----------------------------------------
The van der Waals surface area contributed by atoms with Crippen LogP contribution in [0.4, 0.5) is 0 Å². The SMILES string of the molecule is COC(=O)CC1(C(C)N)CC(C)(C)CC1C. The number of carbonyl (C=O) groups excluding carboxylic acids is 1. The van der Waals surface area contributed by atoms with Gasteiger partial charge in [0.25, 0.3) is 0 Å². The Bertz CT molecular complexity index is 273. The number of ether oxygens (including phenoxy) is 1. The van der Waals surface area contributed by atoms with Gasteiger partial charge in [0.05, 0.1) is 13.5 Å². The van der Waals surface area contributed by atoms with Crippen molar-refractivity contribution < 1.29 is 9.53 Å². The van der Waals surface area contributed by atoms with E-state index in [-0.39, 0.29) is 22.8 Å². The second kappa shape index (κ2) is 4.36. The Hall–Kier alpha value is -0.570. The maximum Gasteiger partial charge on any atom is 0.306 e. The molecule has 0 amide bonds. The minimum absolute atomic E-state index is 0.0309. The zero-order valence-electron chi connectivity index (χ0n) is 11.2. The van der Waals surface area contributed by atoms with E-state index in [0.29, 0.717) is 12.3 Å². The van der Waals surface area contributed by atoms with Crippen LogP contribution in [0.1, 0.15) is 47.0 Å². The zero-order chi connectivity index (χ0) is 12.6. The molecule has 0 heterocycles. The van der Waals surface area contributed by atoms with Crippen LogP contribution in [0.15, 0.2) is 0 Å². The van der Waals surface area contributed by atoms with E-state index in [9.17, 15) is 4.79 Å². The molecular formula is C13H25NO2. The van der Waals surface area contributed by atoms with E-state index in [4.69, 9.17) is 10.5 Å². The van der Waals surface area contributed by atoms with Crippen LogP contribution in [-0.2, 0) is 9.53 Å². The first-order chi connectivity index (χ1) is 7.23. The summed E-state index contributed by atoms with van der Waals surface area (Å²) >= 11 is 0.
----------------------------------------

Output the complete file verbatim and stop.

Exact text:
The van der Waals surface area contributed by atoms with Crippen LogP contribution in [0.4, 0.5) is 0 Å². The SMILES string of the molecule is COC(=O)CC1(C(C)N)CC(C)(C)CC1C. The number of carbonyl (C=O) groups excluding carboxylic acids is 1. The van der Waals surface area contributed by atoms with Gasteiger partial charge in [0.25, 0.3) is 0 Å². The Bertz CT molecular complexity index is 273. The number of ether oxygens (including phenoxy) is 1. The van der Waals surface area contributed by atoms with Gasteiger partial charge in [0.05, 0.1) is 13.5 Å². The van der Waals surface area contributed by atoms with Crippen molar-refractivity contribution < 1.29 is 9.53 Å². The van der Waals surface area contributed by atoms with E-state index in [-0.39, 0.29) is 22.8 Å². The second kappa shape index (κ2) is 4.36. The Hall–Kier alpha value is -0.570. The maximum Gasteiger partial charge on any atom is 0.306 e. The molecule has 0 amide bonds. The minimum absolute atomic E-state index is 0.0309. The zero-order valence-electron chi connectivity index (χ0n) is 11.2. The van der Waals surface area contributed by atoms with E-state index in [0.29, 0.717) is 12.3 Å². The van der Waals surface area contributed by atoms with Crippen LogP contribution in [0.1, 0.15) is 47.0 Å². The zero-order chi connectivity index (χ0) is 12.6. The molecule has 0 heterocycles. The van der Waals surface area contributed by atoms with Crippen LogP contribution in [0.15, 0.2) is 0 Å². The van der Waals surface area contributed by atoms with E-state index in [9.17, 15) is 4.79 Å². The molecular formula is C13H25NO2. The van der Waals surface area contributed by atoms with E-state index in [4.69, 9.17) is 10.5 Å². The van der Waals surface area contributed by atoms with Crippen LogP contribution in [-0.2, 0) is 9.53 Å². The first-order chi connectivity index (χ1) is 7.23. The summed E-state index contributed by atoms with van der Waals surface area (Å²) >= 11 is 0.